To me, it seemed like the perfect companion to my attachment parenting philosophy: if the child deserves to be listened to and have his cries responded to, then doesn't it make sense to give the child a way to express herself if they are able? Babies reach motor skills long before verbal ones. It just makes sense to teach sign alongside language, so that your child can tell you about his wants and needs.
From the book: "Signing has many benefits. For instance, your child will not only be able to tell you when he is hungry, cold, or suffering from an earache, but when he sees a bird in a tree or needs help getting his favorite toy from a shelf. Signing helped my children feel that they could come to me with their ideas, needs, and wants, and they knew that I would more than likely be able to understand and help them- all without saying a word."
Language is language. You can teach a personal family form for signing, or you can teach ASL, the language used by deaf people in the US. (Other countries deaf populations have signed languages as well.) Recently, there was a study involving two groups of children -- one group that was taught baby signing and another group that was not. The researchers found that eight-year-olds who had learned a simple form of baby sign language using invented signs did better on IQ tests than comparable children who had not learned baby sign language.
The advantages for teaching actual ASL rather than a personal form, though are numerous: there are so many resources available, many of them free or low cost, for teaching ASL. There are between 500,000 and 2 million people who use ASL in the United States and you are opening a door to communicating with them for your child. And learning languages while the brain is still forming is the best time to learn, and it creates pathways in the brain that assists with further language acquisition later. There are great websites that can assist:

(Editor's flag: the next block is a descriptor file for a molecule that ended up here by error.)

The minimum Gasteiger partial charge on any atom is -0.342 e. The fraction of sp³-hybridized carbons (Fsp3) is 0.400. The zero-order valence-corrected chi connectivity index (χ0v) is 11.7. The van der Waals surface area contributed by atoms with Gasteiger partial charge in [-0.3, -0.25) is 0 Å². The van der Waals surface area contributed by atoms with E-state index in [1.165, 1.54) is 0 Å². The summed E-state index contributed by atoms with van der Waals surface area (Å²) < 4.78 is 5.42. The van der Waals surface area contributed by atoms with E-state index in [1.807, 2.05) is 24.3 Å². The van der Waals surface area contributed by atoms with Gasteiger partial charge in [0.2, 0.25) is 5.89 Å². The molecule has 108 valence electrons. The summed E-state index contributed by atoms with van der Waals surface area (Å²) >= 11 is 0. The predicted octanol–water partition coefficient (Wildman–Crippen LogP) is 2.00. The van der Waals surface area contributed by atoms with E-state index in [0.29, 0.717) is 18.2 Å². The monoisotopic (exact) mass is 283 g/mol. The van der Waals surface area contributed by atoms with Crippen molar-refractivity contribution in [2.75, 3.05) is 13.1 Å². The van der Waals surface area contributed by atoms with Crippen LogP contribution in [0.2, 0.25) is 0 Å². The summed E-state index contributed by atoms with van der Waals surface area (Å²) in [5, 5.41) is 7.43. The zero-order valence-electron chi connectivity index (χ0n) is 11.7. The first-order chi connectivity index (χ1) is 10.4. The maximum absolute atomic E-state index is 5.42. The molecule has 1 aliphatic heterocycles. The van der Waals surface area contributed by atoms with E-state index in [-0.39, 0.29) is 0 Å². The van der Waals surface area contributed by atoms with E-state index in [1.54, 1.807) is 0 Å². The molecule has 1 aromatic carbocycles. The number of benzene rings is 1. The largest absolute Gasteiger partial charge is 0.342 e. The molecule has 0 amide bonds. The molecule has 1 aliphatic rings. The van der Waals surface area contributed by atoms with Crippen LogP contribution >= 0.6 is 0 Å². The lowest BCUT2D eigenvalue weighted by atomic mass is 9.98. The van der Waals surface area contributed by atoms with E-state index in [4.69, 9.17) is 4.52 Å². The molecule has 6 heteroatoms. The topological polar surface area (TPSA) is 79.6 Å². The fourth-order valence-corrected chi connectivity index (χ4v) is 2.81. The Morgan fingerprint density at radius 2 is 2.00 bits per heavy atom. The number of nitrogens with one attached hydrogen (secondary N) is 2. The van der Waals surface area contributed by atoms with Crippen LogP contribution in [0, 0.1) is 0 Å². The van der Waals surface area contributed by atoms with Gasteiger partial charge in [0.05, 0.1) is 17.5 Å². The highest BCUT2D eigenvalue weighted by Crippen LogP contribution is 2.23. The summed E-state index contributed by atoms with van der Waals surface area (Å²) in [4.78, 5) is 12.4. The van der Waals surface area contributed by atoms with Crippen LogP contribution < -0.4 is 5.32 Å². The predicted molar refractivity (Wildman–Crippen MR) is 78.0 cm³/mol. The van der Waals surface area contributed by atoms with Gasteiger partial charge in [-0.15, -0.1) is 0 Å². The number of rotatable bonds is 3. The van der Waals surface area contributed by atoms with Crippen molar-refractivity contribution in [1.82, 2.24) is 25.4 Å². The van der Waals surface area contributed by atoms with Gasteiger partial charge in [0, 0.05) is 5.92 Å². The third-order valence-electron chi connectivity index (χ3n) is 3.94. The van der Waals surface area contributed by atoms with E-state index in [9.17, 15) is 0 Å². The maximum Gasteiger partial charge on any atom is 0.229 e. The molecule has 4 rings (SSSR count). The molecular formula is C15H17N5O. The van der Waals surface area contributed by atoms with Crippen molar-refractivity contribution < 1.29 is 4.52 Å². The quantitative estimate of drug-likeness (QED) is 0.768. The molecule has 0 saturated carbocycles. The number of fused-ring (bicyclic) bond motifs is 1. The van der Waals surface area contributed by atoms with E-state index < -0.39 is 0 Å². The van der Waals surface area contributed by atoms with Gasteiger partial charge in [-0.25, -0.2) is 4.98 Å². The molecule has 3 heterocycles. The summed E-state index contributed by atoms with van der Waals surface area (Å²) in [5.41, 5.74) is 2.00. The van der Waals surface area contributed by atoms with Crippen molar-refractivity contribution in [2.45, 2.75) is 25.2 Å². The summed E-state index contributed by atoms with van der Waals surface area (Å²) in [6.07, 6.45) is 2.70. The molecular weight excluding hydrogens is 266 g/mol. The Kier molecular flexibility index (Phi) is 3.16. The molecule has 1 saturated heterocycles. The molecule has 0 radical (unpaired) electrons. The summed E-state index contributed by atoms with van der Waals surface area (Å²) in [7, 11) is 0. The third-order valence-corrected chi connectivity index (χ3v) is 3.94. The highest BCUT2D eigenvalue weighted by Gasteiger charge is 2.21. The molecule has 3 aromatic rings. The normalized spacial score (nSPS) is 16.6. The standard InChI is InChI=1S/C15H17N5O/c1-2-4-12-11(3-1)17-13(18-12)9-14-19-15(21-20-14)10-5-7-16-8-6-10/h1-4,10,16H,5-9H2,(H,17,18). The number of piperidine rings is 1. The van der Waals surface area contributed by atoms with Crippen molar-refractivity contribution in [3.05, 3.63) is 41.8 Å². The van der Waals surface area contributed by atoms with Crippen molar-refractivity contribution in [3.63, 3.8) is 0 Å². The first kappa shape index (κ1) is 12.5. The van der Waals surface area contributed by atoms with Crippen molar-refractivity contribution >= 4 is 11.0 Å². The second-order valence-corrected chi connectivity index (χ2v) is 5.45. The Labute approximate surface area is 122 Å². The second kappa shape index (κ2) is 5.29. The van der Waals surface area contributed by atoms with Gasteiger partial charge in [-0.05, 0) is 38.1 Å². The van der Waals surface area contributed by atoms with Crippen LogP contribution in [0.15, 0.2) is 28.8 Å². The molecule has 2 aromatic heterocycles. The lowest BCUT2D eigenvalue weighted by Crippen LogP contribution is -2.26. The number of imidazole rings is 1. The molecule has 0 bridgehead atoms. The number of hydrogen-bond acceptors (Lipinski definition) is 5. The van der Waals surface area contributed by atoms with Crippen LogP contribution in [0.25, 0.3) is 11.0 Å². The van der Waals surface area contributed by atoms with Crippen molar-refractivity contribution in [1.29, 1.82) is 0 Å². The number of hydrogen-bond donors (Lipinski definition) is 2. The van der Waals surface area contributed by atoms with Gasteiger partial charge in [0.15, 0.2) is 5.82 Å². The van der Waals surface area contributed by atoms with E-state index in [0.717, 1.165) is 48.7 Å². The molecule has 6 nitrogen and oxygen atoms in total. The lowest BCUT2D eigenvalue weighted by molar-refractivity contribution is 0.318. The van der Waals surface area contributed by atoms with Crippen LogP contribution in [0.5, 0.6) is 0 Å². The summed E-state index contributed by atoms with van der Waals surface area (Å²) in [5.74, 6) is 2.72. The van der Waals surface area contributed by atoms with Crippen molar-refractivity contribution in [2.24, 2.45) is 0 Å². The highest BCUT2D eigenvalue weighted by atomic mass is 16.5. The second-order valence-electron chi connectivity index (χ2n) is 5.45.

- SigningTime.com, has videos for all ages (and the website offers video samples).
- ASL Pro has an ASL for Babies dictionary online, with video clips of adults signing.
- SigningBaby.com, the website of this book's author.
I found the websites very helpful for learning myself, but I am "old school" and like to have a book at my disposal, when I am offline and wanting to learn a new sign to teach my son. So the quest for a good book began! There are a lot of guides, but I quickly became frustrated with many of them. A common complaint I had was that the illustrations, photos, or descriptions of how to make the sign were unclear. Another complaint I had was how the material was organized. Sometimes, I found it very hard to find the sign that I wanted to teach!
That changed when I found this book. It is organized in a way that makes sense for a parent of a small child: Routines and Needs, Animals, Fun and Nature, Let's Eat!, On the Move, People and Places, Advanced Concepts (mostly adjectives like big and small, etc), Teaching the Rainbow (colors), and Signing the Alphabet. The Sign Index was excellent as well, allowing me to find what I needed pretty quickly. The illustrations are the clearest that I've seen, and are accompanied by a paragraph describing how to make the sign as well.
I would recommend this book for anyone interested in the idea of signing with their child (the first chapter is all about the how and why and anyone interested in taking the plunge).
Formal Rating:Title: Teach Your Baby to Sign, An Illustrated Guide to Simple Sign Language for Babies
Author: Monica Beyer
Publisher: Fair Winds
Price: $17.95 USD , $22.95 CAN, 10.99 UK
Topics Covered: Non-Verbal Communication, Signing, ASL, Adapted ASL
Target Audience: Parents and Caregivers of Pre-Verbal Children
Witch Mom Rating: Three Hats: